What's missing here is clarity around exclusions and loopholes that do allow for uses of synthetic chemicals, antibiotics, hormones and other inputs organic marketers constantly and misleadingly push linked to cancers and other health claims to prompt consumer to buy higher priced organic. Right now organic fruit tree growers, for example, are spraying their crops with antibiotics to thwart blight. Organic dairy farmers inject their heifers with powerful steroidal hormones to bring them into cycle for antibiotic infused artificial insemination. And the list of 'natural' but highly toxic pesticides used and allowed in organic is long including copper sulfate, rotenone, pyrethrins and other health hazardous chemicals. Many synthetic chemicals are allowed and used in organic farming including: alcohol, chlorine, peracetic acid, sodium carbonate peroxyhydrate, ammonium, etc... USDA needs to do a better job informing the public rather than protecting the multi-billion-dollar organic marketing industry.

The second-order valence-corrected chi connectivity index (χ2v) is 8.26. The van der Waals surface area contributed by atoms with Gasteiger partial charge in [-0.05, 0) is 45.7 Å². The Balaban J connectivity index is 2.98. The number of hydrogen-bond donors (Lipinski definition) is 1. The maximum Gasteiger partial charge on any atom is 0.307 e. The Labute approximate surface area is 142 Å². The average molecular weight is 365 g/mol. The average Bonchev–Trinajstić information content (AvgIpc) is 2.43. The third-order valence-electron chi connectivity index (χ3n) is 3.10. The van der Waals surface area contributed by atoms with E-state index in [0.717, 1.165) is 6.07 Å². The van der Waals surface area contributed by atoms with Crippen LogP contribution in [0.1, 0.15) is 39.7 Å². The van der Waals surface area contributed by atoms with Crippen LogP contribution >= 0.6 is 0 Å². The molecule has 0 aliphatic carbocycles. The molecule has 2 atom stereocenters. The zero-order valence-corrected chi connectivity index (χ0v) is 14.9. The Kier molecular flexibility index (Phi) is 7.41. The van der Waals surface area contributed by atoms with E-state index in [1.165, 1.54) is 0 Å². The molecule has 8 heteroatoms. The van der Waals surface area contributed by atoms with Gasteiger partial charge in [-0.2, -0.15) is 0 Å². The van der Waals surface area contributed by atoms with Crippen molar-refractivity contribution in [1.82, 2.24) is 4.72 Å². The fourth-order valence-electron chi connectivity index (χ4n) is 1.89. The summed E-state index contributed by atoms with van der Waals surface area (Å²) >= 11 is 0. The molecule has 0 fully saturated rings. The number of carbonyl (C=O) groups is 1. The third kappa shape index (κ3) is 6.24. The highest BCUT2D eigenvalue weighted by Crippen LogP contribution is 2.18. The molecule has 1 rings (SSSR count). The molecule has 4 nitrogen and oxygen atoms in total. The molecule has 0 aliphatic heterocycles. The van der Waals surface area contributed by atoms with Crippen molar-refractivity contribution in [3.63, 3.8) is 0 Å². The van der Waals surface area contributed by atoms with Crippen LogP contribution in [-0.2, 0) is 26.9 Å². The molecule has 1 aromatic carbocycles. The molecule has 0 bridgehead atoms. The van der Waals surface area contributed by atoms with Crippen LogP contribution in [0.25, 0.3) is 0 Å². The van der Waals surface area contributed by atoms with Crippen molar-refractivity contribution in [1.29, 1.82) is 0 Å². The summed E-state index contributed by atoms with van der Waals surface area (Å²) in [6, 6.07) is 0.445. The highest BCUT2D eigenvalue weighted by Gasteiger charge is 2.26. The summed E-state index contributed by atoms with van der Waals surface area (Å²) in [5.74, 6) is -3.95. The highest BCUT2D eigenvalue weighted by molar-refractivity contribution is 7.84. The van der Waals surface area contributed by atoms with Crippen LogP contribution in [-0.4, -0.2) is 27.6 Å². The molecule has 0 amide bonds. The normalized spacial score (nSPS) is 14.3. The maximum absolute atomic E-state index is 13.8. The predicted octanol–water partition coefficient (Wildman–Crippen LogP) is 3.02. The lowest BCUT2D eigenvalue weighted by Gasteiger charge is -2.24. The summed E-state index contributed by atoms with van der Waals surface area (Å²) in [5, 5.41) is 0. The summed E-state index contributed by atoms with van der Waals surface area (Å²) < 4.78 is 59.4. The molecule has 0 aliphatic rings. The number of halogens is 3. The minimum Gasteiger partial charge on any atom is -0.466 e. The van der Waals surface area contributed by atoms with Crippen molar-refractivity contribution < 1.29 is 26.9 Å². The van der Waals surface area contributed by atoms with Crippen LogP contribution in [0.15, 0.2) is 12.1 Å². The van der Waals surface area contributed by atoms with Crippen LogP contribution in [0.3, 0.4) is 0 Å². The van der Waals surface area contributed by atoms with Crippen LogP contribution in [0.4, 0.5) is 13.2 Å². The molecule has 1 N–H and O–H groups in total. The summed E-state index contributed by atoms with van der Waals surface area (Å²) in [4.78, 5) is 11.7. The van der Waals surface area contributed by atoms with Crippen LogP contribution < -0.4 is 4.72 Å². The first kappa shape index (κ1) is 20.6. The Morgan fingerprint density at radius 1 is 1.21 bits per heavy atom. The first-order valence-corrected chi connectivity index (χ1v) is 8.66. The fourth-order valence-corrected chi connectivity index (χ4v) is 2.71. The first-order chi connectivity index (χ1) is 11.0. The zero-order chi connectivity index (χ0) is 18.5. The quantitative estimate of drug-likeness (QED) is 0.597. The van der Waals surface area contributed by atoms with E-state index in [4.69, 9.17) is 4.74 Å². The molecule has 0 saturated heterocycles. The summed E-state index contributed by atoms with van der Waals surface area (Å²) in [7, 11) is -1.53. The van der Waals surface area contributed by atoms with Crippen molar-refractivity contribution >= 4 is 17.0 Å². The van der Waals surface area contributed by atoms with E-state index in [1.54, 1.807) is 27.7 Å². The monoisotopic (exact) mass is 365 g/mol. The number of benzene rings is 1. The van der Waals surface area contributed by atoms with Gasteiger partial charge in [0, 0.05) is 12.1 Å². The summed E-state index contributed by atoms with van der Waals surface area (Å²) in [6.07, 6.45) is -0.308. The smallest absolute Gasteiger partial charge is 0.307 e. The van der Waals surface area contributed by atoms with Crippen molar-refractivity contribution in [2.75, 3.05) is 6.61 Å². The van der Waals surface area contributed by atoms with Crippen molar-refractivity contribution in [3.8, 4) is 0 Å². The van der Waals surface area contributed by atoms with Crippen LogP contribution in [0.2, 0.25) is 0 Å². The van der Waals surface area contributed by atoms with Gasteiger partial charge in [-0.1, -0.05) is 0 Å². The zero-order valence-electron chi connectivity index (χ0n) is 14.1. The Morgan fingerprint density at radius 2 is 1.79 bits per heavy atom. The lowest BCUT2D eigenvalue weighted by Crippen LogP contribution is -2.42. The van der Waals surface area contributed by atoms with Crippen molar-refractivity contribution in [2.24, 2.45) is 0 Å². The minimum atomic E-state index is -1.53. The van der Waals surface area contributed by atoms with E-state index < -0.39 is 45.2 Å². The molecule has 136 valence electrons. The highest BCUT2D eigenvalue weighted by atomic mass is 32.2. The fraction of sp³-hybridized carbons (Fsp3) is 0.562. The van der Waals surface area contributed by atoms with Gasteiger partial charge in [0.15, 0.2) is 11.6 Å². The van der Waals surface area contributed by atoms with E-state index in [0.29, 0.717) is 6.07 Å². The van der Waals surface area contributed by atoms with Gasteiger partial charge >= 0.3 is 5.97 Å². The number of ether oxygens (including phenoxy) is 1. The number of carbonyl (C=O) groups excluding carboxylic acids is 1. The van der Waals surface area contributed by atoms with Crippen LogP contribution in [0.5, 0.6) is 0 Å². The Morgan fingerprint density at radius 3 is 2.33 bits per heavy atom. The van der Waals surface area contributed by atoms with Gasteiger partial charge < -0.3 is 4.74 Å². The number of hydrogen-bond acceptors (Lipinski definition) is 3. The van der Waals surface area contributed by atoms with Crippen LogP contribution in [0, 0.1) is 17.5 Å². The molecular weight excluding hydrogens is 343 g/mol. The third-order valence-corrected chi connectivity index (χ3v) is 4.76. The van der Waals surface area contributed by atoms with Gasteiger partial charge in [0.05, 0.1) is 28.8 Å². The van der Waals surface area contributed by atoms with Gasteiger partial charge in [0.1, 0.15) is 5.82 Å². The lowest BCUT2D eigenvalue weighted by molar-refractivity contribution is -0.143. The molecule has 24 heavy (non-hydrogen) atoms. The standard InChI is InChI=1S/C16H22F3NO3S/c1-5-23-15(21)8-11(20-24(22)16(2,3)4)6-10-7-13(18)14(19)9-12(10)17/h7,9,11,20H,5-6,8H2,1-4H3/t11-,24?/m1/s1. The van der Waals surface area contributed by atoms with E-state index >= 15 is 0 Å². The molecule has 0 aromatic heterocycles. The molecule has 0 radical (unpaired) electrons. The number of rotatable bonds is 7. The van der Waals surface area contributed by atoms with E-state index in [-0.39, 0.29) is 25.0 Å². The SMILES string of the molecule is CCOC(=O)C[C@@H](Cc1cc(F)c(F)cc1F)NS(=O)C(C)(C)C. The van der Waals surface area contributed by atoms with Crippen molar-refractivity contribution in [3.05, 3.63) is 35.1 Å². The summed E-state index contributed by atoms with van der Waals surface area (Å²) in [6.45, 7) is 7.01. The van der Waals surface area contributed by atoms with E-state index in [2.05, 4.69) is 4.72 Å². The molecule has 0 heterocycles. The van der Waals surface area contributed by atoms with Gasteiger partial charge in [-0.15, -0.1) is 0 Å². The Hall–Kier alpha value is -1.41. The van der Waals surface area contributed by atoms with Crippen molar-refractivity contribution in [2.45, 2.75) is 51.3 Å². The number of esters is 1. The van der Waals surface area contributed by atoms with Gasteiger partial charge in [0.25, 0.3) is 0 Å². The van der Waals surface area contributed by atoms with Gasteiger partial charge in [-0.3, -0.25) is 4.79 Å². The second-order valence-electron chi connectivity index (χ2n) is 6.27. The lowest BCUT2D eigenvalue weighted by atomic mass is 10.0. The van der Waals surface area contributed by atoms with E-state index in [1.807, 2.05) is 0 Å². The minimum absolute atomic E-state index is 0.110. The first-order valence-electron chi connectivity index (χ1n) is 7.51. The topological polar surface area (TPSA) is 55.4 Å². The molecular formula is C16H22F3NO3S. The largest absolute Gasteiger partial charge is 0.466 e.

j.
May 16, 2014

I think this is a misstatement:
"The organic standards are designed to allow natural substances in organic farming while prohibiting synthetic substances."

The NOP only prohibits synthetic substances that are not allowed; some synthetic fertilizers, pesticides and processing aids, ARE allowed. I see this misstatement over and over. Also, there is no LEGAL definition of the term, "natural", and thus is should not be used in a USDA or FDA blog.

Mary Joiner
May 29, 2014

There is NO evidence that "organic" is better for you.

elizabeth larkin
Jul 11, 2014

Organic isn't better for you? That presupposes that the additional load of synthetic chemicals in conventionally grown crops cannot or will not produce cellular irregularities above and beyond what standard biological processes would normally produce. There is plenty of evidence to the contrary, too many to list that would substantiate that. Look a little deeper.

Dieu Nguyen
Jan 27, 2015

If one was interested in applying for the made with organic *** or specific organic ingredients, how would we go about doing so?

natev
Aug 10, 2015

It seems to me that the difficult question is what is synthetic and what is not. Is there a USDA definition of synthetic that you can link?

When I read "organic ***" I like to imagine that some particular ingredient was intended, but that it triggered the censor filter :)

Ben Weaver
Aug 11, 2015